State of Play: During the pandemic crisis, the Centers for Medicare and Medicaid Services (CMS) has asked for additional input and recommendations for eliminating specific Medicare regulations that require more stringent supervision of non-physician providers than existing state scope of practice laws. CMS will temporarily pay clinicians to provide telehealth services for Medicare beneficiaries during the “National Emergency Concerning the Coronavirus (COVID-19).” CMS has agreed to reimburse providers for providing coverage across state lines through individual state 1135 waivers to address states’ needs for more providers to help treat patients affected by COVID-19.
HLC Position: HLC believes health system stability includes having a well-trained workforce to meet the needs of our country’s evolving health system, as well as our growing and aging population. This must include an emphasis on rural health. HLC also supports the expanded use of telemedicine and immigration rules that allow recruitment of nurses and other workers critical to the healthcare industry. Improved policies and payment methodologies in telemedicine services will further help meet patient needs. Nonphysician providers should be allowed to practice to the full scope of their training and should be reimbursed for such services. More must be done to make mental and behavioral health services more accessible and integrated for those who can benefit from them.
HLC Recent Activity:
- On April 2, HLC conducted a call with Senate Judiciary minority staff to discuss the need for additional regulatory waivers during the COVID-19 response.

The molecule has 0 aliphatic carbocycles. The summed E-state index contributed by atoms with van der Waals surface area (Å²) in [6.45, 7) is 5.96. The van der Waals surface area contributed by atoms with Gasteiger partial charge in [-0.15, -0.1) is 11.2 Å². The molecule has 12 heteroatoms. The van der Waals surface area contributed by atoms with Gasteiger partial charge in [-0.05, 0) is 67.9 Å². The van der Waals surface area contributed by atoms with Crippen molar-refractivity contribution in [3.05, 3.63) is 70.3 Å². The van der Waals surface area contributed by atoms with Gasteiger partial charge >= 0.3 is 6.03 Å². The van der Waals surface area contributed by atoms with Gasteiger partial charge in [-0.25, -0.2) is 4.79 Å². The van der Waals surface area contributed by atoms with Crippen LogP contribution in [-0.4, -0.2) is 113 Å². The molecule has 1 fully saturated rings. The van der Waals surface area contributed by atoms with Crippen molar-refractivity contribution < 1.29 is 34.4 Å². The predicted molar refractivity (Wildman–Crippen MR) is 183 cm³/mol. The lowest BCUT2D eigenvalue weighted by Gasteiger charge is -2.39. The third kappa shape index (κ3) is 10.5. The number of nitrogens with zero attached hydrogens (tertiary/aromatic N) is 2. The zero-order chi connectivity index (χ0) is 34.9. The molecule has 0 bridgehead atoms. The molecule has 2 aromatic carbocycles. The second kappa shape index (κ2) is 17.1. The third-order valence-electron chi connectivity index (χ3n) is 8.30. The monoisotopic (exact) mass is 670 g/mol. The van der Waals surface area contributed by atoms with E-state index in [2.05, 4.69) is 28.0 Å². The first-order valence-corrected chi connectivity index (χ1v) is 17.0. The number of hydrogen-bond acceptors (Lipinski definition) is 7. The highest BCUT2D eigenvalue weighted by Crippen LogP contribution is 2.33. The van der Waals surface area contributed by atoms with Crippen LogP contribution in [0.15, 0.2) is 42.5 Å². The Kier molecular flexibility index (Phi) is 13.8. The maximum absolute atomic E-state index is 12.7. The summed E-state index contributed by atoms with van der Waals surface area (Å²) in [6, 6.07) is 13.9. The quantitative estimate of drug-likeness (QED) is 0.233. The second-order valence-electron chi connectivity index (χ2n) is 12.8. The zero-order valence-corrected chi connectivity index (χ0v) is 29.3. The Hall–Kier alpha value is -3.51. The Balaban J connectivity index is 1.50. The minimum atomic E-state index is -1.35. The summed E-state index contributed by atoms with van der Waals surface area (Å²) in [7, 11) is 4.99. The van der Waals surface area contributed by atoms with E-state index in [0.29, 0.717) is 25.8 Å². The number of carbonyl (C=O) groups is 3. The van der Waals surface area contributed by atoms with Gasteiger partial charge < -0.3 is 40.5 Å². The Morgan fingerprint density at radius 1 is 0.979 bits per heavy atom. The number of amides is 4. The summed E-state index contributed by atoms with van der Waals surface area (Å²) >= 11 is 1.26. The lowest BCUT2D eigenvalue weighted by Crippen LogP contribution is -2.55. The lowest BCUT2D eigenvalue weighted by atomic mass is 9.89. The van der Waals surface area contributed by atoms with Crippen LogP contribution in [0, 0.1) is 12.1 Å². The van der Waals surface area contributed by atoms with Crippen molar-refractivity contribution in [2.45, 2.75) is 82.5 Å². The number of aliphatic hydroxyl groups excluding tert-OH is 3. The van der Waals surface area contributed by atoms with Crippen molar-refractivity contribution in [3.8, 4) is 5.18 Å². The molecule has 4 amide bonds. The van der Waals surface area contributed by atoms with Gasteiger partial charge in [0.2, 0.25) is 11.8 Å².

- On March 25, HLC issued a press release praising the Department of Health and Human Services’ (HHS) efforts to extend the capacity of the healthcare workforce and create flexibility to address workforce needs in areas hardest hit by the COVID-19 pandemic.
- HLC has worked with HHS to get letters to governors on waiving state licensure requirements for healthcare providers amid the COVID-19 pandemic.
- On March 20, HLC signed a letter to Senate leadership expressing support for S. 3539, which would exempt telehealth services from certain high-deductible health plan rules.
- On March 18, HLC advocated to Vice President Mike Pence and House and Senate leadership via a coalition letter for expanding provider license capability and provider capacity to practice.
- On March 11, HLC signed a joint letter to House and Senate leadership on strengthening telehealth for COVID-19.
- On January 17, HLC submitted comments to CMS on efforts to eliminate regulatory requirements that restrict scope of practice in the Medicare program.
- On December 4, HLC joined a group letter organized by the Association of American Medical Colleges to Senators Maggie Hassan (D/NH) and Susan Collins (R/ME) in support of S. 2892, the “Opioid Workforce Act.”
- On November 13, HLC wrote the House Small Budget Committee in advance of its hearing on “Upskilling the Medical Workforce: Opportunities in Health Innovation.”
- On October 3, HLC responded to the Health Resources and Services Administration’s (HRSA) Rural Access to Health Care Services request for information, advocating for vital workforce programs.
- On September 7, HLC wrote the Bipartisan Policy Center’s Rural Health Task Force, supporting valuable workforce programs such as teaching health center graduate medical education and National Health Service Corps.
- On June 26, HLC wrote the House Ways and Means Committee (W&M) in advance of its health markup, which included consideration of H.R. 3414, the “Opioid Workforce Act.”
- On June 26, HLC joined a group letter with the Association of American Medical Colleges in support of H.R. 3414, the “Opioid Workforce Act.”
- On February 28, HLC wrote the Senate Health, Education, Labor, and Pensions (HELP) Committee on the importance of workforce programs that train providers to care for rural residents.
- As part of HLC’s High-Need Beneficiary Playbook, several recommendations focus on workforce needs. These include payment to support better care coordination and an adequate workforce of physicians, community health workers, and other direct health professionals, as well as adoption of the nurse licensure compact in all 50 states.